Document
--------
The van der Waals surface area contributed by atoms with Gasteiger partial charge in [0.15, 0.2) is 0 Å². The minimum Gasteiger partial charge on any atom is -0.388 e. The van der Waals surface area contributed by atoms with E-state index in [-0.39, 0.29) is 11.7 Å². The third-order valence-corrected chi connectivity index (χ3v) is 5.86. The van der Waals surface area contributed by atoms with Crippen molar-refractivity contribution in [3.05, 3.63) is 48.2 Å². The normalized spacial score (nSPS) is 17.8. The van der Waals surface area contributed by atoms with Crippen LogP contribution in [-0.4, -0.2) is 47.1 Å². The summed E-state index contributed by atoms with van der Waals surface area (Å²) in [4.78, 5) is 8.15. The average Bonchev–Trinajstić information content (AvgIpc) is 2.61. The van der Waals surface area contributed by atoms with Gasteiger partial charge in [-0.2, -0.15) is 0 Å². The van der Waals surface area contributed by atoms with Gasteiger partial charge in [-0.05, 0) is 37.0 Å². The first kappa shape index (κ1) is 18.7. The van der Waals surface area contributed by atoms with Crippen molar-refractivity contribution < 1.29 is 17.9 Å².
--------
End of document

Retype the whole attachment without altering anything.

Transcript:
The van der Waals surface area contributed by atoms with Gasteiger partial charge in [0.15, 0.2) is 0 Å². The minimum Gasteiger partial charge on any atom is -0.388 e. The van der Waals surface area contributed by atoms with E-state index in [-0.39, 0.29) is 11.7 Å². The third-order valence-corrected chi connectivity index (χ3v) is 5.86. The van der Waals surface area contributed by atoms with Crippen molar-refractivity contribution in [3.05, 3.63) is 48.2 Å². The normalized spacial score (nSPS) is 17.8. The van der Waals surface area contributed by atoms with Crippen LogP contribution in [-0.4, -0.2) is 47.1 Å². The summed E-state index contributed by atoms with van der Waals surface area (Å²) in [4.78, 5) is 8.15. The average Bonchev–Trinajstić information content (AvgIpc) is 2.61. The van der Waals surface area contributed by atoms with Gasteiger partial charge in [-0.2, -0.15) is 0 Å². The van der Waals surface area contributed by atoms with Gasteiger partial charge in [-0.05, 0) is 37.0 Å². The first kappa shape index (κ1) is 18.7. The van der Waals surface area contributed by atoms with Crippen molar-refractivity contribution < 1.29 is 17.9 Å².